It’s cherry season! I am over the moon to see cherries all over the markets here in New York, and am eagerly trying to bake as much with them before they start to disappear in a few months! These bars are simple and easily impress. The brown butter filling is totally decadent but also the perfect canvas to highlight this season’s stone fruits!
The name Lilly Martin Spencer might not ring a bell to many these days, but in the mid-nineteenth century she was one of the most popular and widely reproduced female genre painters in America. Usually categorized as an American artist, Spencer was actually born in England in 1822 but moved to Ohio in her early teens, where she lived until she made her way to bustling New York City around mid-century. Her happy, idealized scenes of domestic life became very popular, and improvements in printing technology allowed her work to be mass-produced in the growing number of women’s magazines being published around this time.
As America approaches a historic (and batshit crazy) election season with our first female Democratic candidate, it’s interesting to touch on Spencer’s experiences in the male-dominated art world. Spencer was actually an exception to the norm in that she was the breadwinner for her family, and painted to support her husband and thirteen (!!!) kids. Apparently her parents were pretty forward-thinking for the time, and this foundation helped Spencer find a significant place in the art historical landscape.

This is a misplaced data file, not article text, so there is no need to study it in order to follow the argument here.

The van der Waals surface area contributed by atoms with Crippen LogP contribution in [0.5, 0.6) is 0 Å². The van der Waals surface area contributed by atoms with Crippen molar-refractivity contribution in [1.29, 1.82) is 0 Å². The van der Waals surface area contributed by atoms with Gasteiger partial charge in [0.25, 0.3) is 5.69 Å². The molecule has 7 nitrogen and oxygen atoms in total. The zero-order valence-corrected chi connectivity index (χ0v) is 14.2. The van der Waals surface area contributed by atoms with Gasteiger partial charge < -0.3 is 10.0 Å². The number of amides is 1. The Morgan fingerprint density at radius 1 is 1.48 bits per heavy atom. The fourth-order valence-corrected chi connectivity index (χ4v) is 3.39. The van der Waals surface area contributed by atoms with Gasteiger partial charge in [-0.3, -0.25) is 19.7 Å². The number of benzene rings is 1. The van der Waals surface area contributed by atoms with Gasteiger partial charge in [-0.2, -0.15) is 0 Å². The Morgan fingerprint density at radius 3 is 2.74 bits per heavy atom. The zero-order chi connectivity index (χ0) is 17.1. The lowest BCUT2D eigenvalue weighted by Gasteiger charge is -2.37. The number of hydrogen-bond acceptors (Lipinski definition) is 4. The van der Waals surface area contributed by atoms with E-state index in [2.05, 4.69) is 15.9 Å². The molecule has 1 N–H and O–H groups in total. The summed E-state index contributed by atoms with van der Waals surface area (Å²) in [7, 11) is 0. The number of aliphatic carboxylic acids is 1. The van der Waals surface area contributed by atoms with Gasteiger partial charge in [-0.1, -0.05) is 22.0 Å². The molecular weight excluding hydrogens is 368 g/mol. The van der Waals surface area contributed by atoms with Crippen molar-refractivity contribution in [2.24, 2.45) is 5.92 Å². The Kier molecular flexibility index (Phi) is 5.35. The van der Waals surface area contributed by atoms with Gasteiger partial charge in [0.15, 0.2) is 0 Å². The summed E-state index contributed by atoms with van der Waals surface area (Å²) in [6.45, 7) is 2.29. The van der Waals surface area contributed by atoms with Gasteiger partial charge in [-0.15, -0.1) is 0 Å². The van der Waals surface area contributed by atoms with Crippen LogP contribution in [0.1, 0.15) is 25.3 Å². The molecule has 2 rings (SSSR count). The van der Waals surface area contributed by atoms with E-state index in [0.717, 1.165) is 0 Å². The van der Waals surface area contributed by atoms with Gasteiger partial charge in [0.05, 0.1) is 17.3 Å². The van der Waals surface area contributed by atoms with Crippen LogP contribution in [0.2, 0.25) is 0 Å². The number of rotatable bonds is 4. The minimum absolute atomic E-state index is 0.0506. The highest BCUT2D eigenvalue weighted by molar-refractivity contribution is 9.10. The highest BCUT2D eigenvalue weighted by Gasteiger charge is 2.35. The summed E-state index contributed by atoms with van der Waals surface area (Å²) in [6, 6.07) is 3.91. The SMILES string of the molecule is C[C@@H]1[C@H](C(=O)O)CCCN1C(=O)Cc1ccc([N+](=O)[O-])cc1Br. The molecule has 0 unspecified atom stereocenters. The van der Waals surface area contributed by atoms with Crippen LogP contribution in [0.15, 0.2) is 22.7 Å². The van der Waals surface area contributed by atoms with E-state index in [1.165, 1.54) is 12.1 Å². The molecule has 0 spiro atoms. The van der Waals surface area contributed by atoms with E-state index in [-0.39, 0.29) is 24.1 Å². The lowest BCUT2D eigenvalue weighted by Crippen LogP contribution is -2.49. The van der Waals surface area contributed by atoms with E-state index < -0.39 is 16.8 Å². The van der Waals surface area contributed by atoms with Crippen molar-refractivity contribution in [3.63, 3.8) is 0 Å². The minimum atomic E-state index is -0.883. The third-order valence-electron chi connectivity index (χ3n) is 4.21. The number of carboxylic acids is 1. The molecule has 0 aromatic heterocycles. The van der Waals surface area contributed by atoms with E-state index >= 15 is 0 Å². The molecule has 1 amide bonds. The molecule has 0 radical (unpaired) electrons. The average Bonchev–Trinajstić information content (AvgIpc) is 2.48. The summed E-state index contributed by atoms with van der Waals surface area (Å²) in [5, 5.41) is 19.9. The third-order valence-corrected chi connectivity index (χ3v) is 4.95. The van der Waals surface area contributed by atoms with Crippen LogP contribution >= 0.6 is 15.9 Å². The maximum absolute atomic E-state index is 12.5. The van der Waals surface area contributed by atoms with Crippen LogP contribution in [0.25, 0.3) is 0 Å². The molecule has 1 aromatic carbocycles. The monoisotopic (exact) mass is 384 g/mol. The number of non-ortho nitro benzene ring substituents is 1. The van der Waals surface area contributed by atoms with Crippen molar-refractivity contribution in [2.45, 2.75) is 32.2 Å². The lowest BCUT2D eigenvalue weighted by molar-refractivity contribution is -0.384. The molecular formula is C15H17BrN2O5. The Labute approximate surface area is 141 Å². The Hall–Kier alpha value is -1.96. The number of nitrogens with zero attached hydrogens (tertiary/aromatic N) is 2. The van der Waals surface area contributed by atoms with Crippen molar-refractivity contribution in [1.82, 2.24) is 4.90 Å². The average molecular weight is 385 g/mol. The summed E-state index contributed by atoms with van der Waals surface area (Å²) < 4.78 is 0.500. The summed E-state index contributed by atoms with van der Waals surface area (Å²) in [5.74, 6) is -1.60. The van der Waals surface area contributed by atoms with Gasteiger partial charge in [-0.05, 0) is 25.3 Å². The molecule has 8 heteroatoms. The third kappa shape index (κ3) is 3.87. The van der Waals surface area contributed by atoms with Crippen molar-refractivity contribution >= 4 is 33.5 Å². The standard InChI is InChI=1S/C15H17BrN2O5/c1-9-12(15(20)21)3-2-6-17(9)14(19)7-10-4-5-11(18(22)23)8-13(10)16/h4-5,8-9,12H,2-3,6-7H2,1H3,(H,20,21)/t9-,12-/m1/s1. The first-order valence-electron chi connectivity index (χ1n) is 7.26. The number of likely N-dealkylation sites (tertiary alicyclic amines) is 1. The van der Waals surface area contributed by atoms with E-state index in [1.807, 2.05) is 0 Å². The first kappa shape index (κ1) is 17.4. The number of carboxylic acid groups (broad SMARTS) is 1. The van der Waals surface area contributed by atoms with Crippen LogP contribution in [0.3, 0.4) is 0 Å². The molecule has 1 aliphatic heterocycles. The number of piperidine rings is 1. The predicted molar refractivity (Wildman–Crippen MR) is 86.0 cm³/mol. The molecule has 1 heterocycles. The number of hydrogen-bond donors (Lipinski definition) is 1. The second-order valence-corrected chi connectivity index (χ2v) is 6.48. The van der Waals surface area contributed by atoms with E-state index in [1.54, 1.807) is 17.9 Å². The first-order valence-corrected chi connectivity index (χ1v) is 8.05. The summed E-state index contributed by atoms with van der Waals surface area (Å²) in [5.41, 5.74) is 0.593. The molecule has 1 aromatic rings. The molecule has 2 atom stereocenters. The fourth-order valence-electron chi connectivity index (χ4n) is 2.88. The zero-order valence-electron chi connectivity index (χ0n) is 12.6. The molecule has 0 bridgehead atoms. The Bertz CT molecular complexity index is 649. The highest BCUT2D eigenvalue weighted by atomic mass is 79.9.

Spencer’s 1856 work, Kiss Me and You’ll Kiss the ‘Lasses is the perfect example of her talent for depicting romanticized interior scenes, usually only populated by women and children. A young woman is shown preserving heaps of fruit; she is surrounded by apples, cherries, pineapples, raspberries and grapes, suggesting that it is summer and all fruit is at its peak. Wearing a long green gown and rosy apron (the same complimentary color scheme as this leading lady…coincidence?), she stands at the table and looks back at the viewer with a playful smile. Her mood is lighthearted and flirtatious, and in her left hand she holds out a spoonful of molasses, which would have been used to further sweeten the jam. The title refers to this molasses, and her teasing glance warns the subject of her stare (who stands beyond us), that if he tries to kiss her, he’ll get a spoonful of molasses to the face!
These bars are out of this world and perfect for sharing – bring them to work tomorrow or pack along for the perfect weekend picnic. Or you can snack on them one by one like I do, until you are left with an embarrassingly small amount and you have to pretend that “you only made a half batch to recipe test.” (Not that I am speaking from experience or anything….)
Recipe adapted from Smitten Kitchen
Featured art: Lilly Martin Spencer, Kiss Me and You’ll Kiss the ‘Lasses, 1856, oil on canvas